Position to Ensure UMD Community’s Interests Are Protected
By Liam Farrell
To guard institutional data ranging from social security numbers to employment records, UMD's new chief data privacy officer, Joseph Gridley, is developing new policies and standards to make sure such private information is handled properly.
From social media apps that watch every mouse click to the cell phone that tracks your location, protecting your data privacy can feel as impossible as changing someone’s mind in a Facebook argument. It’s also important for institutions like the University of Maryland, which stores highly sensitive information such as employment records and student financial data.
That’s where UMD’s new chief data privacy officer, Joseph Gridley, steps in. Gridley, who started in September after working as assistant chief privacy officer and HIPAA security officer at Penn State University, will be working on new policies and standards to make sure institutional activities respect and properly utilize private data.
“We have an ethical obligation to use it appropriately,” Gridley said. “Privacy isn’t necessarily asking, ‘Can we do this?’—it’s also, ‘Should we do this?’”
In honor of Data Privacy Day today, here are three issues that Gridley is watching as the spring semester begins.
Stay on guard online
“Digital citizenship” is important for everyone, Gridley said, and people have become too willing to hand over their personal information, even in something as superficially innocuous as an iPad giveaway raffle. The endpoint can be something akin to the Cambridge Analytica scandal, wherein personal data of Facebook users was harvested without their consent for political purposes.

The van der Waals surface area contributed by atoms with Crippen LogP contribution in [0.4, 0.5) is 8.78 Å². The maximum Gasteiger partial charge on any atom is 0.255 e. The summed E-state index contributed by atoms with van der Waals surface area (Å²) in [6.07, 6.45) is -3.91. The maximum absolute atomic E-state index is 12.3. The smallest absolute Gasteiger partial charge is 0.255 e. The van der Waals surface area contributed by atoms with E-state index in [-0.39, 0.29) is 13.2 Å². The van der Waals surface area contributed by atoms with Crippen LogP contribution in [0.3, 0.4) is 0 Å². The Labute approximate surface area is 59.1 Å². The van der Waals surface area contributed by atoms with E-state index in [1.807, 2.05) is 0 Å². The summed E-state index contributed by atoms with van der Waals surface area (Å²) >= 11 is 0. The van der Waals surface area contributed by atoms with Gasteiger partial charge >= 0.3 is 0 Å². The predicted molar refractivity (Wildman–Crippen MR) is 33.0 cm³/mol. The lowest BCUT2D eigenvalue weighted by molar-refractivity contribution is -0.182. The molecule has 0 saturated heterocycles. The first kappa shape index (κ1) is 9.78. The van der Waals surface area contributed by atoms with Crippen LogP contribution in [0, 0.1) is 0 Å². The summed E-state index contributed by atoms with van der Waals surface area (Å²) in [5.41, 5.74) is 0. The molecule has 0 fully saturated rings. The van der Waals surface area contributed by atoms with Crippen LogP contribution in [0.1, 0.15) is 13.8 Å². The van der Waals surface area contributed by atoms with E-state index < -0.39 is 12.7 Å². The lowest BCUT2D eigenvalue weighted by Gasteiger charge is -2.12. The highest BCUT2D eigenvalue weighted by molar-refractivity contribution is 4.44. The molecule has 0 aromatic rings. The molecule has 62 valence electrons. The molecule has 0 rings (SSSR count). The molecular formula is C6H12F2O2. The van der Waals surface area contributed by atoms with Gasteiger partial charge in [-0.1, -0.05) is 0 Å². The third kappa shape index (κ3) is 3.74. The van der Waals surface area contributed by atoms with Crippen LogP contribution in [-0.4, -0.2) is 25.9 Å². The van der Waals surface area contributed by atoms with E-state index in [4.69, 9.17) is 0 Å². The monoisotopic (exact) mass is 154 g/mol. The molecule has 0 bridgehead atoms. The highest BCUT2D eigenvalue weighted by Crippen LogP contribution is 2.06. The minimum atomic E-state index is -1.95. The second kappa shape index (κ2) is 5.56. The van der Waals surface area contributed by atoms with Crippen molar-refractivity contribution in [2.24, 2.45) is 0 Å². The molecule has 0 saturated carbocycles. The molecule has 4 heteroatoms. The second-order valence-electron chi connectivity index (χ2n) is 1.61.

Go through the apps and services you use and see what protections are there, he said, suggesting this guide from Popular Mechanics as a starting point.
“Be aware of the information you are providing,” Gridley said. “You have the ability to restrict who can see your data.”
Know where to turn
Gridley, the first privacy officer at UMD, wants to be a resource for the entire campus, likening his job to the Institutional Review Boards that oversee research proposals and protect the rights and welfare of participants.
He will also be developing a new privacy governance program in accordance with a law passed by the Maryland General Assembly last year to guide the collection, use and storage of data gathered and kept on individuals, including current and prospective students, alumni, and staff. New privacy impact assessments will be piloted to assess the impact of projects that include personal information.
Design projects with privacy in mind
Anonymity is getting harder in a world where a refrigerator can be connected to a watch and the watch can be linked to Facebook. So if someone at UMD wants to look at staff recruitment or hiring practices, for example, Gridley said they should only access the data they need—ask for only 20 pieces of information rather than the 50 you want.
“We can maybe eliminate a risky data element,” he said.
Projects that aim to predict behavior from UMD’s institutional data would present a more significant challenge, Gridley said, as formulas based on information like test data will carry unintended biases.
“Predicting behavior carries a whole bunch of risks,” he said.
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